The LA ban was introduced by Councilman Paul Koretz, a West Hollywood Council member from 2000 to 2006 and a longtime supporter of animal rights. The measure will give a much needed boost to the overburdened municipal shelter system, which currently has thousands of pets ready for adoption.
“Finally, an end to rabbits bred in cruel pet factories who are then trucked to unscrupulous retail animal dealers here in L.A., only to live out their sad lives in a cage. We have high hopes that consumers will now gladly turn to the shelters to adopt homeless and sterilized rabbits,” said President of Bunny World Foundation Lejla Hadzimuratovic.
In February of last year, CAPS provided L.A.’s City Council with the results of its two-year investigation into L.A.’s retail pet stores and the California and Midwest commercial breeding factories that supply them. The undercover investigation included video and photographic evidence of puppy mill operators who routinely violated federal law (Animal Welfare Act) as well as state laws to protect animals. CAPS uncovered evidence that L.A.’s pet retailers are currently in business with commercial breeders (puppy mills) who are neglecting and abusing animals, repeatedly violating USDA minimum standards of care. CAPS also discovered that L.A.’s pet stores are fraudulently selling sick and dying animals that come from substandard commercial breeding facilities and misleading consumers.
In addition to its undercover operations, CAPS organized hundreds of protests at Los Angeles pet stores, converting several retailers to a humane business model on which the L.A. ordinance is based. Dogs, cats and rabbits from rescue organizations and our municipal shelter system will now have the opportunity to be adopted by the public in L.A.’s pet stores.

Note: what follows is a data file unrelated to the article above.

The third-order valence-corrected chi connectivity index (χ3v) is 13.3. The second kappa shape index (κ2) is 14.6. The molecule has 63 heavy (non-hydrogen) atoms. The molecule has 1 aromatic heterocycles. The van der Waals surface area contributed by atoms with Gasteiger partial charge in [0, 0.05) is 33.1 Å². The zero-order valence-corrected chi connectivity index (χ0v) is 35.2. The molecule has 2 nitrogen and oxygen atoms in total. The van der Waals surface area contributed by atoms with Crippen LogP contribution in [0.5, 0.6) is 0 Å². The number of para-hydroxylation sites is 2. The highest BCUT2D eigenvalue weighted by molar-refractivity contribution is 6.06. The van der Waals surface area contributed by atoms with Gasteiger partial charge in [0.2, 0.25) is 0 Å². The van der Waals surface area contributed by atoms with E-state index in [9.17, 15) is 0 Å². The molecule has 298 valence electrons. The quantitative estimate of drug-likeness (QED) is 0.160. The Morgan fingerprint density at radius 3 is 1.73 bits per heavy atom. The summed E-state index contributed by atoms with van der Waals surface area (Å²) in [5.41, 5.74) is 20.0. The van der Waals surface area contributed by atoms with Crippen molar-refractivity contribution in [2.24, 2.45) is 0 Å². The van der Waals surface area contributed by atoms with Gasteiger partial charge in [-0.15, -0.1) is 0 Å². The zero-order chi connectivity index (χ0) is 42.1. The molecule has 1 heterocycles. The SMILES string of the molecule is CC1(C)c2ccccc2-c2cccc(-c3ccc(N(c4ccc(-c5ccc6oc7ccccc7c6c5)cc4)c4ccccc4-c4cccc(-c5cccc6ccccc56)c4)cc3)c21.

The city attorney’s office has informed CAPS that the sales ban ordinance will officially take effect after next week when it goes for a final vote with a “super majority.”
“After eight years of investigations and protests, we are satisfied and optimistic about breaking the blood money contracts between puppy mill owners who abuse animals and L.A. pet retailers. This ordinance will relieve mill animals and help save the lives of animals who are killed at Los Angeles Animal Services. The 2011-2012 body count is unacceptable, with 9,056 dogs and 12,061 cats killed in our shelters. We are relieved that finally, the cries of L.A.’s shelter animals have been heard. Puppy mills and cruel pet factories will fade into history at last.” Carole Raphaelle Davis, West Coast Director, Companion Animal Protection Society.
“Finally, an end to rabbits bred in cruel pet factories who are then trucked to unscrupulous retail animal dealers here in L.A., only to live out their sad lives in a cage. We have high hopes that consumers will now gladly turn to the shelters to adopt homeless and sterilized rabbits.” –Lejla Hadzimuratovic President of Bunny World Foundation
By: Carole Raphaelle Davis, West Coast Director, Companion Animal Protection Society
CAPS on Barkworks
LA City Ordinance - Council File No. 11-0754
CAPS on Humane Stores
Publication name: NorthFork Patch
URL for more info: http://northfork.patch.com/articles/puppy-protestors-voice-safety-concerns
Demonstrators who have gathered outside The Puppy Experience in Aquebogue to raise awareness about puppy mills are concerned about public safety.
Barbara Dennihy, of the Companion Animal Protection Society said this week that demonstrators who congregate on Route 25 outside the store on weekends are "very concerned" about the number of cars that cross the double yellow line to enter and leave the parking lot of The Puppy Experience.
CAPS West Coast Director Carole Raphaelle Davis appeared on CNN's "Issues with Jane Velez-Mitchell" to discuss a horrible hoarding case in Alabama.Publication/Event date: 2010-04-08
Publication name: CNN
URL for more info: http://www.youtube.com/watch?v=iT7QeQh1EuE
Summary: Woman Charged with Animal Cruelty When Cops Discover Dogs in Freezer
Publication name: philly.com
URL for more info: http://www.philly.com/philly/blogs/pets/NJ-dealers-of-PA-puppies-charged-with-cruelty-.html
Is it the end of the line for New Jersey's most notorious pet shop operator?
Over the last quarter century Nat Sladkin has settled scores of civil suits for selling sick puppies to unwitting consumers.
Now he's facing criminal charges.